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Woolworths buys back African franchises

Woolworths said on Tuesday, 5 November, that it had signed agreements to purchase its franchise businesses in Botswana‚ Namibia‚ Swaziland and Ghana.
Woolworths has bought back some of its African franchises. Image:Wernhil Park Mall
This marks the end of franchise stores in African countries for the retailer.

Woolworths‚ like other retailers‚ is expanding its footprint on the continent as urbanisation and rising affluence fuel a boom in fast-growing cities‚ with a middle class clamouring for high-quality goods.

Focused on company stores or joint ventures

Woolworths says its investments in African countries in future will be focused on company stores or joint ventures. The group has a presence in 12 African countries‚ excluding SA.

Woolworths' chief executive Ian Moir said the transaction gives the group a business of scale‚ lifts profitability of its African operations and positions it for growth in these countries. The 33 stores in the countries are predominantly clothing and general merchandise but Botswana has a significant food business.

The addition of the stores brings the combined retail turnover in African countries close to R1bn a year.

The franchise stores were previously managed by Ish Handa‚ who will become a non-executive director of Woolworths in both Botswana and Namibia once the deal is concluded. It is subject to competition commission approval in Namibia‚ Botswana and Swaziland.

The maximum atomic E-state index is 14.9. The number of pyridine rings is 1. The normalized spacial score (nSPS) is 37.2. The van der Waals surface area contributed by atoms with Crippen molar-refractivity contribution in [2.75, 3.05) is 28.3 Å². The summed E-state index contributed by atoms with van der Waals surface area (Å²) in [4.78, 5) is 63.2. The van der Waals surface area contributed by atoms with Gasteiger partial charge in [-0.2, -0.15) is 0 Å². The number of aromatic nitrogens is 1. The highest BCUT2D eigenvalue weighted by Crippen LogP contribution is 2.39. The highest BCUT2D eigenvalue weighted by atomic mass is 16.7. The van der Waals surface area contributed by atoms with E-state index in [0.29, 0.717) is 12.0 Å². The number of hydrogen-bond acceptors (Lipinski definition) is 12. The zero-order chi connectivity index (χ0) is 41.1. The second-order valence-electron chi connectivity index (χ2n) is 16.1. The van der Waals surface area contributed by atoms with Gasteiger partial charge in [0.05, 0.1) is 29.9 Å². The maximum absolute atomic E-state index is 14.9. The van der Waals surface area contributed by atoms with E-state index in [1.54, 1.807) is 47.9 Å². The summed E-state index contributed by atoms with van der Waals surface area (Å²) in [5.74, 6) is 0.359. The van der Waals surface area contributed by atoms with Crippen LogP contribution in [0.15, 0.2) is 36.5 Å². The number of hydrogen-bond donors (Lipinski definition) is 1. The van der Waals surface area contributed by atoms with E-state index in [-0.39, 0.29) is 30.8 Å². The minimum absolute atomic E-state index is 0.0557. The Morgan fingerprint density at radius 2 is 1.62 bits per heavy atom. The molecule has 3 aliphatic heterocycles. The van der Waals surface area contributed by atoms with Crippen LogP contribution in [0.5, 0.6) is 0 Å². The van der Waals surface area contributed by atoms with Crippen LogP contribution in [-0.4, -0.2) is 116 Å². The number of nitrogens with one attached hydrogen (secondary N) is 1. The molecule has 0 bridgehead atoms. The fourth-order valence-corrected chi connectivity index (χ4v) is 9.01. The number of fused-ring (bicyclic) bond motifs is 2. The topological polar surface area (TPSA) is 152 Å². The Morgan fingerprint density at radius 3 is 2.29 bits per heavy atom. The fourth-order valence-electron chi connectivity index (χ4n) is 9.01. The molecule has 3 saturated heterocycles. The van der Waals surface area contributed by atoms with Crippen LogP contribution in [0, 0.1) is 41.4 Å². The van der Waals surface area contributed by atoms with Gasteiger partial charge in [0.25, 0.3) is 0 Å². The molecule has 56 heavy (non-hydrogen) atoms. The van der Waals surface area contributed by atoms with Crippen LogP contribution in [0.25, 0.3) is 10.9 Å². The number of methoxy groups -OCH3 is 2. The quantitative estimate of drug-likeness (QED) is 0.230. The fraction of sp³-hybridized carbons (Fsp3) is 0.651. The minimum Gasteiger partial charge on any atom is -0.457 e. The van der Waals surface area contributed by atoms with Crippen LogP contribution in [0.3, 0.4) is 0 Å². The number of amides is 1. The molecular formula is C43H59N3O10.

Planning 82 stores in Africa

Woolworths says it plans to have about 82 stores in Africa outside of its home market by 2016. The group's retail operations and international director Paula Disberry this week said that the economic and socio-demographic trends in Africa were working in favour of Woolworths' positioning.

"The growth in sub-Saharan Africa has been over 5% for the last three years‚" she said at the World Retail Congress Africa in Sandton. The group has launched its WRewards loyalty programme to the Zambian and Mauritian markets‚ where 45% of its sales can be tracked.

"We have introduced store cards and a credit offering in Kenya and we will roll out our store card to all our African countries‚" Disberry said.


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Gwen Watkins
Well that hopefully will bring some relief on the high mark-ups in the Botswana chain, which given that our VAT is lower and currency stronger (19%), makes its clothing and food unattractive from a budget point of view. Other retailers usually convert a direct Rand to Pula price eg R10 becomes P10 but Woolworths marks it up still further.
Posted on 6 Nov 2013 20:13
Dubai Bunnies
This is great post
Posted on 10 Aug 2017 01:42